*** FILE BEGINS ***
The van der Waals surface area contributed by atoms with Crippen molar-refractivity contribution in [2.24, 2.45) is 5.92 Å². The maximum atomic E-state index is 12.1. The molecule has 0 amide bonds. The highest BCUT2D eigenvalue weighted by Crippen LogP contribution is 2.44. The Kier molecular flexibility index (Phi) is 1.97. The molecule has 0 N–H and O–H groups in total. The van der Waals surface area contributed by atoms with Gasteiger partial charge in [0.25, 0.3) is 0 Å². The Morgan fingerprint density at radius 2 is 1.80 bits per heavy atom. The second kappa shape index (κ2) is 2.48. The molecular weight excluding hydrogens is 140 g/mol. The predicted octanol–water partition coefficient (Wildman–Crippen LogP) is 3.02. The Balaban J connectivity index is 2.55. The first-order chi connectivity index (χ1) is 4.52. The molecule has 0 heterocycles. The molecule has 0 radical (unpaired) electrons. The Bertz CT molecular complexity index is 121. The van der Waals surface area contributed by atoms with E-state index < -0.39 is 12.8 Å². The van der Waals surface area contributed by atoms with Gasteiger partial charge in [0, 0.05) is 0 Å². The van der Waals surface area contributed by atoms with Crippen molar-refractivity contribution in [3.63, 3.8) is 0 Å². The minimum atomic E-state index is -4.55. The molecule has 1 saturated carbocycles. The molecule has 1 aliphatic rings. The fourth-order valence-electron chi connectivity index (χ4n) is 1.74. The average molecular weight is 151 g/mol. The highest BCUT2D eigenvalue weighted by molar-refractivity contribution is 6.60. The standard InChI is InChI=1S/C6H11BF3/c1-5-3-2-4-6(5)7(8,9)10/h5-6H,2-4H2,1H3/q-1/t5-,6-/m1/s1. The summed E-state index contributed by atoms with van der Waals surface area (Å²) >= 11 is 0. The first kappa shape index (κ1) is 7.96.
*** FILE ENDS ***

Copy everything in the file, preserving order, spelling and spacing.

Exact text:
The van der Waals surface area contributed by atoms with Crippen molar-refractivity contribution in [2.24, 2.45) is 5.92 Å². The maximum atomic E-state index is 12.1. The molecule has 0 amide bonds. The highest BCUT2D eigenvalue weighted by Crippen LogP contribution is 2.44. The Kier molecular flexibility index (Phi) is 1.97. The molecule has 0 N–H and O–H groups in total. The van der Waals surface area contributed by atoms with Gasteiger partial charge in [0.25, 0.3) is 0 Å². The Morgan fingerprint density at radius 2 is 1.80 bits per heavy atom. The second kappa shape index (κ2) is 2.48. The molecular weight excluding hydrogens is 140 g/mol. The predicted octanol–water partition coefficient (Wildman–Crippen LogP) is 3.02. The Balaban J connectivity index is 2.55. The first-order chi connectivity index (χ1) is 4.52. The molecule has 0 heterocycles. The molecule has 0 radical (unpaired) electrons. The Bertz CT molecular complexity index is 121. The van der Waals surface area contributed by atoms with E-state index < -0.39 is 12.8 Å². The van der Waals surface area contributed by atoms with Gasteiger partial charge in [0, 0.05) is 0 Å². The van der Waals surface area contributed by atoms with Crippen molar-refractivity contribution in [3.63, 3.8) is 0 Å². The minimum atomic E-state index is -4.55. The molecule has 1 saturated carbocycles. The molecule has 1 aliphatic rings. The fourth-order valence-electron chi connectivity index (χ4n) is 1.74. The average molecular weight is 151 g/mol. The highest BCUT2D eigenvalue weighted by molar-refractivity contribution is 6.60. The standard InChI is InChI=1S/C6H11BF3/c1-5-3-2-4-6(5)7(8,9)10/h5-6H,2-4H2,1H3/q-1/t5-,6-/m1/s1. The summed E-state index contributed by atoms with van der Waals surface area (Å²) >= 11 is 0. The first kappa shape index (κ1) is 7.96.